However, if you have a “use it or lose it” policy you may potentially end up with many people scrambling to use their PTO before the end of the year, which for many businesses is a busy time.

Additionally, using this approach, you’ll need to calculate a pro-rata opening balance for new employees who start part way though the year.

For example if employees get 18 days PTO per year and a new employee starts on October 1, their pro-rata opening balance would be 3 / 12 x 18 = 4.5 days.

Anniversary of Employment

If you use anniversary of employment date as the start of the PTO year, it’s harder to interpret people’s balances at a glance, as everyone is on a different schedule.

You don’t however have to worry about pro-rata balances for new employees in their first year.

Another advantage of this approach is if you have a policy of giving progressively more time off to longer serving staff, the years of service tier they fall into will correlate exactly with the accrual period, making it easier to calculate their PTO allowance.

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We’ve helped a lot of companies get their PTO systems up and running on Bindle.

We’ve got a lot of experience and we’d love to put it to work for you.

How do you get started? Either book a call or send us a mail.

3.3 - How much PTO should you give?

If you’re unsure of how much PTO to offer your staff, you might like to look at some nation-wide averages.

For companies that award a fixed amount of PTO to all staff, the average allocation is 18 days per year (plus the 10 federal holidays).

However, around 90% of companies increase the amount of PTO they offer staff based on years of service. This is a great way to encourage employee retention.

Staff members receive the following number of days per year on average:

Length of Service (years) PTO allowance (days)
<1 13
1 15
2 15
3 16
4 17
5-9 20
10-19 24
20+ 26

To arrive at your final answer, you should also consider factors like how competitive your industry is for finding and retaining talent.

All figures from SHRM.

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3.4 - “Use it or lose it” clauses

To limit the total amount of paid time off your business has to pay out, you might consider putting a “use it or lose it” clause in place.

With such a clause in place, staff forfeit any unused leave at the end of each year.

Alternatively, you might allow a limited number of days to be carried over into the next year.

Although at first glance these policies don’t appear very favourable to staff, both approaches can have the positive effect of encouraging staff to actually use their allocated time off.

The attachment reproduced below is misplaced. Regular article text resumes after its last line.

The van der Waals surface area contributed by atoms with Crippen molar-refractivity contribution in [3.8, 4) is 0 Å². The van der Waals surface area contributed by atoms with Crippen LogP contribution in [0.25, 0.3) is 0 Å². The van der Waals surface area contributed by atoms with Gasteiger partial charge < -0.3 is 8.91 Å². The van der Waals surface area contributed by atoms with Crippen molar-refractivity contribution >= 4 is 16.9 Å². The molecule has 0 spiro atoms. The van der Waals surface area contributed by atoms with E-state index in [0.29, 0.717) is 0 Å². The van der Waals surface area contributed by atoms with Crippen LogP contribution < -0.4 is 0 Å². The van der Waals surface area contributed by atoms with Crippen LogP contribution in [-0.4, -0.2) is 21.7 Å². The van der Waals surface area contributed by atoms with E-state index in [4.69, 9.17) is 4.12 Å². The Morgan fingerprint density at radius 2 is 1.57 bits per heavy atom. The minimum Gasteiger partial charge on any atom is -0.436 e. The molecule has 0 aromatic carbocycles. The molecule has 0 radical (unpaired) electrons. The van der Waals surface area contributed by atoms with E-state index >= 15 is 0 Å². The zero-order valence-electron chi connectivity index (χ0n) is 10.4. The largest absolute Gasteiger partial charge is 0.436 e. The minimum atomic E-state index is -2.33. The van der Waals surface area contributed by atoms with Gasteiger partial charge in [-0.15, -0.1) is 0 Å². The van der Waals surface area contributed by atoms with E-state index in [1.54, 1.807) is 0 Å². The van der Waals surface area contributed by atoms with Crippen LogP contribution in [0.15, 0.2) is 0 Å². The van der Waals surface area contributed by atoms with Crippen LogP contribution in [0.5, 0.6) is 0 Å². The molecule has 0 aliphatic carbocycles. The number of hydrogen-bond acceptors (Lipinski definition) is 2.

Be aware that states such as California and Massachusetts consider paid time off to be equivalent to wages earned by the employee. They therefore do not recognize “use it or lose it” clauses.

California does allow employers to set maximum amounts of time off that staff can accrue. For example, you might set the accrual cap to 1.5 times the annual accrual rate of say 18 days per year, giving a maximum PTO balance of 27 days.

Your policy should include either a maximum balance cap or a carry over limit. If your employees are granted PTO as an annual lump sum, both approaches have a very similar effect.

Where leave is granted as a daily accrual, maximum balance caps can be easier to understand than carry over limits.

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3.5 Termination Payments

In some states, paying out PTO balances upon termination of employment may be left to your discretion.

Other states like California require you to pay out PTO balances when an employee leaves.

We recommend that you check the relevant state governments’ websites and find out the rules that apply to you and your staff.

Note that for remote staff, the relevant state is the state in which the staff member is located.

Your policy for payout upon termination should be compliant for all states in which your employees are located. To avoid confusion, the policy should ideally be consistent for all staff across your company.

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4 - Creating a written PTO policy

A clear written PTO policy helps protect both your company and staff.

Bindle has created a PTO policy generator that makes the process of creating a custom PTO Policy really simple.

All you need to do is answer a few quick questions about how you handle PTO (all of which we’ve covered in this guide) and we’ll generate a PTO policy and mail it to you for free.

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5 - Managing PTO

There are two main approaches to managing PTO: create your own custom solution based on email and spreadsheets or sign up for a dedicated tool that does it all for you.

While making your own solution might appear to be a way to save money, the true cost of this approach is in the time it takes, firstly to set things up and then to keep everything running smoothly.

You will pay a small amount each month for a dedicated tool, but it will save you so much time that it pays for itself.

Before you reach for Excel, we recommend you investigate dedicated tools, including Bindle.

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Thanks for reading

We identified four big problems with using email and spreadsheets to manage PTO and created Bindle to solve them.

People don’t know who’s off next week.
Someone gets pestered with PTO balance requests.
Approval decisions are buried in messy email trails.
The spreadsheet you update may have hard to find errors.